FY23 budget: Center unlikely to embark on a spending spree

The government is likely to refrain from significantly increasing fiscal spending in FY23 based on the Revised Estimate (ER) for that fiscal year, as it is wary of the potential cost of delaying fiscal rectitude for long after having been forced into a spending spree in recent years, sources told FE.

Given the high base, any increase in budget expenditure may not exceed 5-10% in FY23 on the BR for that FY (thus budget size may remain below Rs 40 lakh crore), although that nominal GDP is expected to grow by around 12.5%, one source said.

Nevertheless, the Center would put more emphasis on the quality of spending by pursuing its promise to strengthen budgetary investments. It will limit revenue spending, where possible, without cutting allocations for critical areas such as health and education, one of the sources said.

It can also reduce the benefit of certain centrally sponsored schemes when the outcome does not match the expenditure.

Even before the Covid outbreak, the government had to increase fiscal spending by up to 16.5% year on year in FY20 to Rs 26.9 lakh crore to sustain faltering growth. Then the pandemic hit, forcing it to increase spending by 30.5% to Rs 35.1 lakh crore to protect lives and livelihoods, despite a severe shortfall. The pace of spending therefore remained well above nominal GDP growth of only 7.8% in FY20 and -3% in FY21. Of course, there hasn’t really been a strict correlation between the pace of GDP expansion and the increase in the size of the budget – the latter is driven more by immediate demands.

While the government has targeted marginal spending cuts in FY22, it could end up exceeding the budget estimate by around Rs 2.4 lakh crore to Rs 37.2 lakh crore, up nearly 7% from the last financial year, in particular due to the inflation of food and fertilizer subsidies, according to an estimate by Icra.

Given that the Centre’s debt burden is expected to hit a 16-year high of nearly 62% of GDP at the end of this fiscal year (general government debt hovers around 90%) from less than 49% in the 20, sharply increasing spending in FY23 on a high base would be counterproductive, one of the sources said.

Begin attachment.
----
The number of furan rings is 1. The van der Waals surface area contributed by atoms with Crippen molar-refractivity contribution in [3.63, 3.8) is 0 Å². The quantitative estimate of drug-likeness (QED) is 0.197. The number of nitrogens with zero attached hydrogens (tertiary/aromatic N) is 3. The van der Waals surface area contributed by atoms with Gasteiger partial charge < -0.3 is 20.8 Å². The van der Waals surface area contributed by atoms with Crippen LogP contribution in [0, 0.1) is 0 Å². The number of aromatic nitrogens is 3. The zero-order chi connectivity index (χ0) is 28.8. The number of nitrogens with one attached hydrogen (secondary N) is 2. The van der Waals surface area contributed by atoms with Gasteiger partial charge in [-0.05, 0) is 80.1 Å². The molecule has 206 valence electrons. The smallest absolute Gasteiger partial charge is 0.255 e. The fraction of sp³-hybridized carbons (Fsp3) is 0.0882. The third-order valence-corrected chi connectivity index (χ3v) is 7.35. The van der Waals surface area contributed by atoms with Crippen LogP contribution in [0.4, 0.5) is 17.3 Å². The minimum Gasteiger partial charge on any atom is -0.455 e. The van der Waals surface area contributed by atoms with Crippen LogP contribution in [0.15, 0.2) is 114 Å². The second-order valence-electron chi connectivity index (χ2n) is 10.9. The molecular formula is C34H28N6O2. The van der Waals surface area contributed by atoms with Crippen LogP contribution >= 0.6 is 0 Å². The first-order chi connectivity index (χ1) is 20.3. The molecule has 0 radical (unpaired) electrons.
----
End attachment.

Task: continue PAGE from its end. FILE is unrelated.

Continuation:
Soaring global commodity prices, high inflation and the specter of a faster US Federal Reserve cut could force the Reserve Bank of India to start tightening interest rates early next fiscal year, following its counterparts in advanced economies. In such an environment, fiscal policy should not run counter to monetary policy, another source said, indicating that the current spending spree cannot continue despite Covid constraints.

Similarly, if the Center were to achieve the stated target of reducing the budget deficit to 4.5% by FY26 from 6.8% in FY22, it will have no other choice. than resorting to strong consolidation in FY23, analysts said. This is partly because the 2024 general election could potentially slow the pace of reduction in the deficit ratio in FY24.

As for this financial year, the net tax revenue is expected to exceed the budget estimate by around Rs 2-2.5 lakh crore. But a likely shortfall from divestment proceeds and additional spending commitments would offset that gain and prevent the Center from sharply reducing the budget deficit in FY22 itself from the budgeted 6.8%, analysts said. .

Confirming its forecast for FY23, ICRA said the Center’s budget deficit could fall to 5.8% of GDP in the base case scenario where the impact of the current wave of Covid is limited to the March quarter. and no further waves in the next fiscal year. However, in the adverse scenario (moderate Covid wave in FY23), the deficit could reach 6.9% in the next fiscal year, he warned.

In the base case scenario, the planned discontinuation of GST compensation by the Center could lead to an increase in the budget deficit of the states to the level of the ceiling of 3.5% of their GDP, as set by the Fifteenth Finance Committee . As a result, the general government deficit would stand at around 9.3% of GDP in FY23, according to Icra.

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